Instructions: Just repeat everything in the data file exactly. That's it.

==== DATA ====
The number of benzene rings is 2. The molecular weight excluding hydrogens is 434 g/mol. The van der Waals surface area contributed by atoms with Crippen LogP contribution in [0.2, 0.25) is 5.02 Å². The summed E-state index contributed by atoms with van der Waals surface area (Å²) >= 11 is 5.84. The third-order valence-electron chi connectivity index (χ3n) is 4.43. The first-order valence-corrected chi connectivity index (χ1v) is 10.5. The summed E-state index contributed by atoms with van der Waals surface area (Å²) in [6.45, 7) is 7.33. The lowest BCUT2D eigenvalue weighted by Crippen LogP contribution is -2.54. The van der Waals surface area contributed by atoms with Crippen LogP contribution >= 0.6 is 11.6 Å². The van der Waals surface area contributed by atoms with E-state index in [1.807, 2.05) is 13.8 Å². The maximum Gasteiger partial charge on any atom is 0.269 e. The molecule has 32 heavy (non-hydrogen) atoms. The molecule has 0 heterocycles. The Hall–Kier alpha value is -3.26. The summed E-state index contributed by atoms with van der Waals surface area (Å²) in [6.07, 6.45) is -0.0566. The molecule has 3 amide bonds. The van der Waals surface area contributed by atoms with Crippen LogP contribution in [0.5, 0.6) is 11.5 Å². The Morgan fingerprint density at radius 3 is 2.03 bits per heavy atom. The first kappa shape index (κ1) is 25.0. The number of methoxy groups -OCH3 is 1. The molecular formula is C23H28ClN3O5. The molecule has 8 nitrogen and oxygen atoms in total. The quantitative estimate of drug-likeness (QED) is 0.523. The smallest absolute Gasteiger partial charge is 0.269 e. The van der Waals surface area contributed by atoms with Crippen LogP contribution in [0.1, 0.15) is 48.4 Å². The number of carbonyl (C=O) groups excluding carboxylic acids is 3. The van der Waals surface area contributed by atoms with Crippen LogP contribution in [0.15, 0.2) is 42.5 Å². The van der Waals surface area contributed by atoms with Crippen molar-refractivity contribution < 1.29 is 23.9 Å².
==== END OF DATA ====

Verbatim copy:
The number of benzene rings is 2. The molecular weight excluding hydrogens is 434 g/mol. The van der Waals surface area contributed by atoms with Crippen LogP contribution in [0.2, 0.25) is 5.02 Å². The summed E-state index contributed by atoms with van der Waals surface area (Å²) >= 11 is 5.84. The third-order valence-electron chi connectivity index (χ3n) is 4.43. The first-order valence-corrected chi connectivity index (χ1v) is 10.5. The summed E-state index contributed by atoms with van der Waals surface area (Å²) in [6.45, 7) is 7.33. The lowest BCUT2D eigenvalue weighted by Crippen LogP contribution is -2.54. The van der Waals surface area contributed by atoms with Crippen LogP contribution >= 0.6 is 11.6 Å². The van der Waals surface area contributed by atoms with E-state index in [1.807, 2.05) is 13.8 Å². The maximum Gasteiger partial charge on any atom is 0.269 e. The molecule has 32 heavy (non-hydrogen) atoms. The molecule has 0 heterocycles. The Hall–Kier alpha value is -3.26. The summed E-state index contributed by atoms with van der Waals surface area (Å²) in [6.07, 6.45) is -0.0566. The molecule has 3 amide bonds. The van der Waals surface area contributed by atoms with Crippen LogP contribution in [0.5, 0.6) is 11.5 Å². The Morgan fingerprint density at radius 3 is 2.03 bits per heavy atom. The first kappa shape index (κ1) is 25.0. The number of methoxy groups -OCH3 is 1. The molecular formula is C23H28ClN3O5. The molecule has 8 nitrogen and oxygen atoms in total. The quantitative estimate of drug-likeness (QED) is 0.523. The smallest absolute Gasteiger partial charge is 0.269 e. The van der Waals surface area contributed by atoms with Crippen LogP contribution in [0.1, 0.15) is 48.4 Å². The number of carbonyl (C=O) groups excluding carboxylic acids is 3. The van der Waals surface area contributed by atoms with Crippen LogP contribution in [0.15, 0.2) is 42.5 Å². The van der Waals surface area contributed by atoms with Crippen molar-refractivity contribution < 1.29 is 23.9 Å².